Do you ever wonder how history will view Trump? Disney World is giving us a preview:
This makes my skin crawl, but it doesn’t surprise me. Trump, like all American presidents, will undergo a gigantic makeover in which his flaws and bad acts will be neatly and quietly airbrushed away. At most, textbooks will blandly describe him as “controversial” or “polarizing,” words that in no way capture the sheer reptilian awfulness of the man and the insidious dangers he and his followers represent. If he only serves one term and doesn’t do too much obvious damage, he’ll simply be ignored. He’ll be chucked down the memory hole with Millard Fillmore, Benjamin Harrison, Warren Harding and Gerald Ford.
More likely, the disasters he creates will be interpreted as well-intentioned mistakes or honest miscalculations. Whenever possible, they will be blamed on forces beyond his control (which includes the perfidy of foreigners).
You could call this the Meet the Press school of historical writing, in that it shares the same assumptions as the people on that show (and most mainstream pundits as well). Namely, that American presidents, and American politicians generally, are well-meaning statesmen who genuinely and selflessly act in the country’s best interests. They do not commit misdeeds, only mistakes. When confronted with undeniable proof that this isn’t true, all of society is blamed in a vague, sophistical way. This is the case with the Iraq War and the Wall Street crash, both of which were conceived, implemented and carried out by greedy people with bad intentions. The Meet the Press school sweeps away this untidy fact by holding us all equally guilty: Everybody thought Iraq would be a cakewalk! All the experts thought Saddam had WMDs! Nobody, but nobody, saw the housing crash coming!
Of course, blaming everybody is the same thing as not blaming anybody, which is why this is done. Individual bad actors are let off the hook, the status quo is maintained, and the beloved national myth that we are decent people who live in the best political system ever invented is preserved.
It’s possible that the opposite could happen. Trump could turn out to be so obviously harmful, so blindingly and undeniably villainous, that he’ll be held up as an outlier, a horrendous aberration that makes his predecessors look better by comparison. George W Bush’s former henchmen are already working this beat, as are conservatives of the David Brooks/George Will variety. For a while this happened with Nixon, who was definitely declasse when I was a child in the seventies, but in the end he received full absolution from our media elites and the thinking classes. I distinctly remember seeing him on such venues as C-Span and Nightline in the late eighties and early nineties, very much in the role of the Wise and Respected Elder Statesman and Foreign Policy Expert, all whiff of scandal politely forgotten. Now he’s remembered for opening up China, not Watergate.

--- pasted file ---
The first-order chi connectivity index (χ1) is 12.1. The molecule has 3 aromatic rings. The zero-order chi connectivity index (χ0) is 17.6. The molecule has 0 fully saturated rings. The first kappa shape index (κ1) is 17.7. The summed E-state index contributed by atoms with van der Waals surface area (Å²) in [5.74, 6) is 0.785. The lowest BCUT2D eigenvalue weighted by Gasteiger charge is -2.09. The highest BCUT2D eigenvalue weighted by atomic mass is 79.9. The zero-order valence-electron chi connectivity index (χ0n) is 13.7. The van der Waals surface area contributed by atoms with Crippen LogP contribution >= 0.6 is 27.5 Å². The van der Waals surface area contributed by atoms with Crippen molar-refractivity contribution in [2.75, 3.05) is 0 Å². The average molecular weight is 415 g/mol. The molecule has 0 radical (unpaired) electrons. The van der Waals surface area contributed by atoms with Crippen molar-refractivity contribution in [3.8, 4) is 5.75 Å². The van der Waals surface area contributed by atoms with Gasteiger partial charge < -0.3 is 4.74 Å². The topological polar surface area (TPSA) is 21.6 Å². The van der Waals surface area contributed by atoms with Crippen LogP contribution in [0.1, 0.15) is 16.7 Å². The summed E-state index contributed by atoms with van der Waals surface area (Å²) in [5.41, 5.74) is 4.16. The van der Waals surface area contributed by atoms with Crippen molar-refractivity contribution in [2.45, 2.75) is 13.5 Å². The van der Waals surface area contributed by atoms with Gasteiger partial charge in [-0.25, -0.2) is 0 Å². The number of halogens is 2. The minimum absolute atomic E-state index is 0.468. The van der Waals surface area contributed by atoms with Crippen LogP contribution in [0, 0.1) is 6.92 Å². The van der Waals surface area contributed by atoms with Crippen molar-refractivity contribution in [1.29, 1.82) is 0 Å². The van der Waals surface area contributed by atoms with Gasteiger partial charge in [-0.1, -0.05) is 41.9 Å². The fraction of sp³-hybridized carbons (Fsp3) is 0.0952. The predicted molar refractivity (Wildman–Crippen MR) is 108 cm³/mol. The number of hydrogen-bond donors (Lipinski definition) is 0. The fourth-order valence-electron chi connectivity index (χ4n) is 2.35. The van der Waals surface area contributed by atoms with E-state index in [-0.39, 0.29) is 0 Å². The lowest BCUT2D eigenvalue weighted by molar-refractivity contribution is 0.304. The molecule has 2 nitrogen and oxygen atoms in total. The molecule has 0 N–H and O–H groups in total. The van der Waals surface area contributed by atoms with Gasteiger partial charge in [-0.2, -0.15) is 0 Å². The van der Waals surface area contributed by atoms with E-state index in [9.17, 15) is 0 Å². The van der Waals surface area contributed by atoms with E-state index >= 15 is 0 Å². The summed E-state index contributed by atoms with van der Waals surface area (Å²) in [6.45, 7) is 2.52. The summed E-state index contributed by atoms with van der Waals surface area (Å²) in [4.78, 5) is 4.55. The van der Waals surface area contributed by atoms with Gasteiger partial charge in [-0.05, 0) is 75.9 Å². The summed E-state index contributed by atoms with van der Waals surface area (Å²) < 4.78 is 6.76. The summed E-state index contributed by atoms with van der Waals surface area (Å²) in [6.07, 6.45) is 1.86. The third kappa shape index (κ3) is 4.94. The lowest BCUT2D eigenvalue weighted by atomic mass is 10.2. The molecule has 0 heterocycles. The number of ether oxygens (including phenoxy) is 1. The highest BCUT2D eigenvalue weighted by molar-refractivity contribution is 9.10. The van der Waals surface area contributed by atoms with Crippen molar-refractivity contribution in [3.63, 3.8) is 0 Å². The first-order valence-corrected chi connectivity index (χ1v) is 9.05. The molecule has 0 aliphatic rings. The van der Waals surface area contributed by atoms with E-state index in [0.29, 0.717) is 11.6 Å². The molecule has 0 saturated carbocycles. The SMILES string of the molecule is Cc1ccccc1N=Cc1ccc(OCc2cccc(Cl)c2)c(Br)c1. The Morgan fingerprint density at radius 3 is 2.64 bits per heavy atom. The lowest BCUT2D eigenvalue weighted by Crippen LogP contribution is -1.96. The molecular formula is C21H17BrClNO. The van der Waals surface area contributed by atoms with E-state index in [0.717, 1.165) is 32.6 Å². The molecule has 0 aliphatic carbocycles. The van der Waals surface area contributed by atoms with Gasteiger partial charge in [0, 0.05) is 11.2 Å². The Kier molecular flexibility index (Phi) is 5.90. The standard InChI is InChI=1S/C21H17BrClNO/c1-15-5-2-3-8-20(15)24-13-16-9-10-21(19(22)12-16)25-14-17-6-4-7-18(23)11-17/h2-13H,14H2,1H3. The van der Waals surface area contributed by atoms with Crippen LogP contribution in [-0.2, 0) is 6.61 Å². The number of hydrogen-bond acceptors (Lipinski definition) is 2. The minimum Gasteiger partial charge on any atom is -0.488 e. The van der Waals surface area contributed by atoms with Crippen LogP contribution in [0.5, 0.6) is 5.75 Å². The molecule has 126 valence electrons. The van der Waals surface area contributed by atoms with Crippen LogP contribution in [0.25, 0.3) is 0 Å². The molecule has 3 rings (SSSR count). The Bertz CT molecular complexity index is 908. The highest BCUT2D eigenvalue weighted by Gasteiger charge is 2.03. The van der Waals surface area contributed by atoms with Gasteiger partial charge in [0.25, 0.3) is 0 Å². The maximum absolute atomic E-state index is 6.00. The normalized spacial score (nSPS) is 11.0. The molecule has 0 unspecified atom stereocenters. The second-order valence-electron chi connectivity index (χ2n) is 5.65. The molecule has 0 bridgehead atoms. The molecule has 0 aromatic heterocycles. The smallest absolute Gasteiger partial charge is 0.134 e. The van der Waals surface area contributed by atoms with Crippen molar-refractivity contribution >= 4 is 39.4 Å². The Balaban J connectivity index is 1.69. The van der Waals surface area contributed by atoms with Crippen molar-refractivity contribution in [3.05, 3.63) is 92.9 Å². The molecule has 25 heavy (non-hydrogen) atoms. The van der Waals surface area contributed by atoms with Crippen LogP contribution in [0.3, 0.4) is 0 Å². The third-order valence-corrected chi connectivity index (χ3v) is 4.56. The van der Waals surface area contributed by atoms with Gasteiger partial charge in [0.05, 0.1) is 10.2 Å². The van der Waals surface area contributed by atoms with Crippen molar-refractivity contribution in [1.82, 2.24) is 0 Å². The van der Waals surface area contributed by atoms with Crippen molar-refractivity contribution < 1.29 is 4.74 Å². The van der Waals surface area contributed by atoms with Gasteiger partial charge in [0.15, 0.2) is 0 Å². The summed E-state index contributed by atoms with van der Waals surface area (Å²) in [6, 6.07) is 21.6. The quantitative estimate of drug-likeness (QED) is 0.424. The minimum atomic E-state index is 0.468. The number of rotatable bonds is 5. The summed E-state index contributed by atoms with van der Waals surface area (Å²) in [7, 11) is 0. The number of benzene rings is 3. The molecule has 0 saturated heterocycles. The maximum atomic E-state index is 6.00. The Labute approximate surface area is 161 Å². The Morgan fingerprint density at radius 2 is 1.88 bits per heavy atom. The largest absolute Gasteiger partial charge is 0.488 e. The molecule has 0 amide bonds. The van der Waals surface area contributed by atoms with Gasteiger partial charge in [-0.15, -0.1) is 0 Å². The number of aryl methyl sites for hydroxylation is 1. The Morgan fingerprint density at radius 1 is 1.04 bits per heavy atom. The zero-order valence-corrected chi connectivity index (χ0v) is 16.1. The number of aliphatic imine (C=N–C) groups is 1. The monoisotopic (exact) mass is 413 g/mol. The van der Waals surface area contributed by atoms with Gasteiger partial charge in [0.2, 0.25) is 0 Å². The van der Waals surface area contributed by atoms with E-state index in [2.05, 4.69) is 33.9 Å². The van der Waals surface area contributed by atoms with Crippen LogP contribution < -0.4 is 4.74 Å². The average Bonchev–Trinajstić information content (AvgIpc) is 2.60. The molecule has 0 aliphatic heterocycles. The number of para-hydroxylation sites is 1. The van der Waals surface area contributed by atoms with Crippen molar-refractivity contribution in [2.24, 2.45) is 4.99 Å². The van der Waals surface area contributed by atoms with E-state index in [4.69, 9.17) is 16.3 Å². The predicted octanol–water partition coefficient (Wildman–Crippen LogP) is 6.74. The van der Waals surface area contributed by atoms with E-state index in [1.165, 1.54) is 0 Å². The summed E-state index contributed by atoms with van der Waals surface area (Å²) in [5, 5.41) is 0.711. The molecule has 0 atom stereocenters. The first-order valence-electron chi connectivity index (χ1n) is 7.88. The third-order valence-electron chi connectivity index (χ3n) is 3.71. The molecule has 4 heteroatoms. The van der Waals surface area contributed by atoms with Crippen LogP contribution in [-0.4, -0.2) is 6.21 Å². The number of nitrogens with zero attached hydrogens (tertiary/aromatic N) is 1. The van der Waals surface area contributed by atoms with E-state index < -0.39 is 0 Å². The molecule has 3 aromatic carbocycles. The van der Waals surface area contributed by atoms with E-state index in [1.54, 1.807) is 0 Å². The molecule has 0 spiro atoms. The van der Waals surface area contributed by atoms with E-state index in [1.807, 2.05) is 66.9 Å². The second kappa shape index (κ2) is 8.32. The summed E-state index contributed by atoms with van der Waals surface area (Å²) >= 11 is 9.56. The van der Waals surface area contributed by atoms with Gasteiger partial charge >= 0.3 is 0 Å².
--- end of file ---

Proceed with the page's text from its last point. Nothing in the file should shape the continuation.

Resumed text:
I think the same think will happen to Trump. When his crimes and follies have faded into history, he’ll be euphemized as a bold, if flawed, entrepreneur who’s genuine desire to Make America Great Again foundered on the shoals of … partisanship? intransigent allies? a bad economy? (Which, as we all know, aren’t caused by people; they just sort of happen in nature, like earthquakes, dust storms and head lice.) Insert whatever Forces Beyond Anyone’s Control you wish to name. You’ll always be able to find some sycophantic journalist or hack historian willing to write it if you pay him enough money and throw in a few perks that appeal to his vanity, such as an invitation the White House Correspondents Dinner or an autographed photo off Melania Trump in which she refers to him as “hun.” Maybe Rich Lowry will be up for the gig after his passion for Sarah Palin fades.
But don’t worry. Future generations of Americans, assuming there will be such, will be just as indifferent to history as their ancestors. Trump hagiographies will be stacked, unread, in boxes at the Salvation Army, next to Nikki Haley’s autobiography and everything written by Tom Friedman, David Brooks and Deepak Chopra. Animatronic Trump will babble in a void while the people stand in line to watch Wonder Woman, eating deep fried Twinkies and posting selfies on Facebook.